Addie Peet Design

Addie Peet rug
Addie Peet banner
Peet’s banner flags are printed with designs she hand-cuts onto lino blocks. She uses her grandfather’s antique printing press, which she played with as a kid.
By Virginia M. Wright
Photographs by Jenny Nelson, Wylde Photography

[dropcap letter=”A”]ddie Peet’s sunlit studio is a one-woman assembly line. Canvas floorcloths in various stages of construction are laid out on worktables under a row of tall windows. Peet moves from table to table, applying primer to some doormat-size “blanks” one morning, perhaps, and brushing base color (one of five layers) on a bunch of canvases that afternoon. While those projects cure, she may spend a day painting a cream-and-taupe chevron design on a single floorcloth or applying a clear finish (also one of five layers) to several that are almost ready to ship to customers.

Peet is one of a handful of Maine designers making hand-painted floorcloths, common home accessories in the 18th and 19th centuries, until linoleum came along, and now enjoying renewed interest thanks to the maker movement and a growing awareness of indoor allergy triggers. “You can vacuum a rug and then pick it up and still see all this dirt underneath,” Peet says, “but floorcloths have a smooth, nonporous surface. If you see some dust, you just wipe it clean.”

A former kitchen designer, she began experimenting with floorcloths 10 years ago when she was looking for a flexible career to dovetail with summers spent directing her family’s wilderness adventure camp. She had no artistic training, but she did know canvas, having made more than a few canoes. Through experimentation, she developed the series of steps that she says ensure her floorcloths last pretty much forever. Among them: preshrinking the canvas before any paint is applied; an open hem that holds a nonskid pad and allows the rugs to lie flat; and multiple layers of tough, flexible marine acrylic paint and clear coat, which won’t flake or crack. She develops new designs every year and does custom work as well.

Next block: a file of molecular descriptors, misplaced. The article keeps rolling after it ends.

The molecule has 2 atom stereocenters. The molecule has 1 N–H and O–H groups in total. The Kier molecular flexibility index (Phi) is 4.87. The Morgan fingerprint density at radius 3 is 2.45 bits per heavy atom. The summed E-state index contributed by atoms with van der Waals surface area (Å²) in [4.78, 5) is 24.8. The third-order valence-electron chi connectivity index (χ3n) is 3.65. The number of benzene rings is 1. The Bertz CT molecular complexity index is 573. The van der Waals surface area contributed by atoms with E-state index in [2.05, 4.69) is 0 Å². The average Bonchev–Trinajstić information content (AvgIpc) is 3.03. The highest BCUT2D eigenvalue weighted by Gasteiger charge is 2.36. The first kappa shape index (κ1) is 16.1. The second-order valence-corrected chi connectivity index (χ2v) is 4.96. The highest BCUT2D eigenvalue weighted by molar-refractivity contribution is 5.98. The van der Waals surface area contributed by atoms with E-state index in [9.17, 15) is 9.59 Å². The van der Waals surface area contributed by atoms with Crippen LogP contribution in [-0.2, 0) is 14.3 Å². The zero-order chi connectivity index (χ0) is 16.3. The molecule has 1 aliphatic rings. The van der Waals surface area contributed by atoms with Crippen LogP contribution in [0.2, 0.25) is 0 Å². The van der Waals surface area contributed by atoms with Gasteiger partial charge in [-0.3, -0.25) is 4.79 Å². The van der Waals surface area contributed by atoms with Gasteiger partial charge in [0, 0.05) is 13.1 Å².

Peet makes other canvas products, notably whimsical nautical signal flags and prayer banners on an antique printing press. “The first ones were for a dear friend’s wedding,” she says, “and then it kind of snowballed into these trinkets that people bring home from their Maine vacation.”

About half of Peet’s floorcloth business is custom, and she says the shape and size options are “endless.” Her largest floorcloth to date was 12 x 16 feet. The process for one rug is roughly six to eight weeks.

Tell us More Addie Peet

Design tools

How do you describe your design aesthetic?

It’s unique compared to other floorcloth artists. Because it’s such a traditional, lost art, people who gravitate toward floorcloths tend to love traditional designs — scenes of houses with smoke coming out of the chimney and chickens, lots of chickens! I usually choose something more abstract. It goes with my intention to create a truly functional, durable, hassle-free floor covering. The more visual texture you put into your design, the more it can camouflage any dirt that gets on it.

Sounds like something that suits the Maine lifestyle.

I love rugs, all different kinds from all over the world. But we’re outdoors people, have dogs, live in the woods. I hesitate to put one of those beautiful wool rugs in my home. Floorcloths are a very functional alternative.

What do the floorcloths and the printed banners have in common?

They’re two different beasts. I do a lot of fine and custom work with the floorcloths, which are in galleries up and down the coast. The flags are great little decorative things that you can personalize — we have the whole nautical alphabet, for example, and people like to spell out the places they visited, like “Bar Harbor” or “Camden.”

Addie Peet rug


What’s the process for making the flags?

There are a lot of steps with this too. We hem the top of each flag, hand-fray the edges, hand-press it with primer, and iron it. Then my husband, Noah, and I go to Bar Harbor where my father has an 1885 Candle & Price press, which has been in the family forever. It takes two of us — one to feed the flag, the other to coax it out. Each flag is unique, taking on its own patina depending on the amount of ink on the blocks, which we cut ourselves.

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